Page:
Other important tips:

  • You can request a time extension to pull the required information needing in the audit
  • Auditors may request access to all fleet vehicles, but you can request to provide access to a sample of your vehicles
  • Auditors may want to see original driver records, even if your fleet uses a recording software
  • Auditors have access to more information than you realize, like dates bridges were out of service. So, don’t use routes of travel to estimate your mileage, your records may come up short.

Keep your record-keeping accurate with CNS

Fuel tax compliance and management can be difficult, time-consuming, and costly with more and more DOT Audits and IFTA Audits, penalties are exceeding millions of dollars.

We can handle Fuel Tax Permitting and Fuel Tax Compliance for a single owner-operator or fleet of 500 trucks.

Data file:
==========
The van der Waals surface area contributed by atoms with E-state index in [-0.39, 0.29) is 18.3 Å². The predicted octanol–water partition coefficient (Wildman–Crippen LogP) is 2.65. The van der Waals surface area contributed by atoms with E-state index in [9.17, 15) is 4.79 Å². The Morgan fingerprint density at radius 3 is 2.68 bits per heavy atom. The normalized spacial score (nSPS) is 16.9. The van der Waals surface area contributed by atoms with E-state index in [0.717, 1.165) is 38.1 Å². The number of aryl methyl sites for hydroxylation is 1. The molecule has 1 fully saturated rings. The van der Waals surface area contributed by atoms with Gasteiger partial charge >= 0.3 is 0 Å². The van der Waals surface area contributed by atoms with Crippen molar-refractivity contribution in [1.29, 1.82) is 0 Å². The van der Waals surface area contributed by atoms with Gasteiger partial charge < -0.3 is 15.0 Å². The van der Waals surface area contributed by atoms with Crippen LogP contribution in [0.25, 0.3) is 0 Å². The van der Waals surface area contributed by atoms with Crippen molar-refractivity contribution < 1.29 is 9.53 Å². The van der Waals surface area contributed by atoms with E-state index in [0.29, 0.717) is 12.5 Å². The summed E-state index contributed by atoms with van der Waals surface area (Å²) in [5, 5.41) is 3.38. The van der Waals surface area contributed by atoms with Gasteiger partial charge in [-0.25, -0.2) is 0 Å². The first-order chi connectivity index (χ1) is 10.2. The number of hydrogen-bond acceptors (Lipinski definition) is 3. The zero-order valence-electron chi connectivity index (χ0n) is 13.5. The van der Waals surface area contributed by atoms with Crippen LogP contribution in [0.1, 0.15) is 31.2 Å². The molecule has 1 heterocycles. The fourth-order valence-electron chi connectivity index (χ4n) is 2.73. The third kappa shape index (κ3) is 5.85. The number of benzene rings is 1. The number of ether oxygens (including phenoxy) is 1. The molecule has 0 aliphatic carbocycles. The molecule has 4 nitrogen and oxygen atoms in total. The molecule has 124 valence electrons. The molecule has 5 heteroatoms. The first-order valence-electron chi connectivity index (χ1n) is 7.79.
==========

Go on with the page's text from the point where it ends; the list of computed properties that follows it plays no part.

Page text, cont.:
The fuel tax service at CNS stands out because it offers carriers these benefits:

  • Compiled and filed IFTA tax returns
  • Compiled and filed Mileage tax returns for KY, NM, NY and OR
  • Detailed Fuel Tax Reports
  • Paper driver trip reports, or “paperless” (GPS) data management
  • Access to you own online portal
  • Online back up for fuel receipts and trip permits
  • Fuel Tax Training
  • Tax reduction strategies
  • and more

The thought of an audit should not scare you if you are prepared. Use your electronic record-keeping as a resource to keep you prepared for any inspection or audit situation.

When your records are accurate and secure, your business will be too!

For more information, contact us at 888.260.9448 or

Audit Proof your trucking business

what are csa scores?

What are CSA scores?

CSA stands for compliance, safety and accountability. CSA scores are a system used by the Federal Motor Carrier Safety Administration (FMCSA) to identify high-risk motor

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DOT Compliance and Licensing Services

If you are ready to get started or would just like more information on how you can start being more proactive with your compliance, please fill out the form below. We are here to help and answer any questions.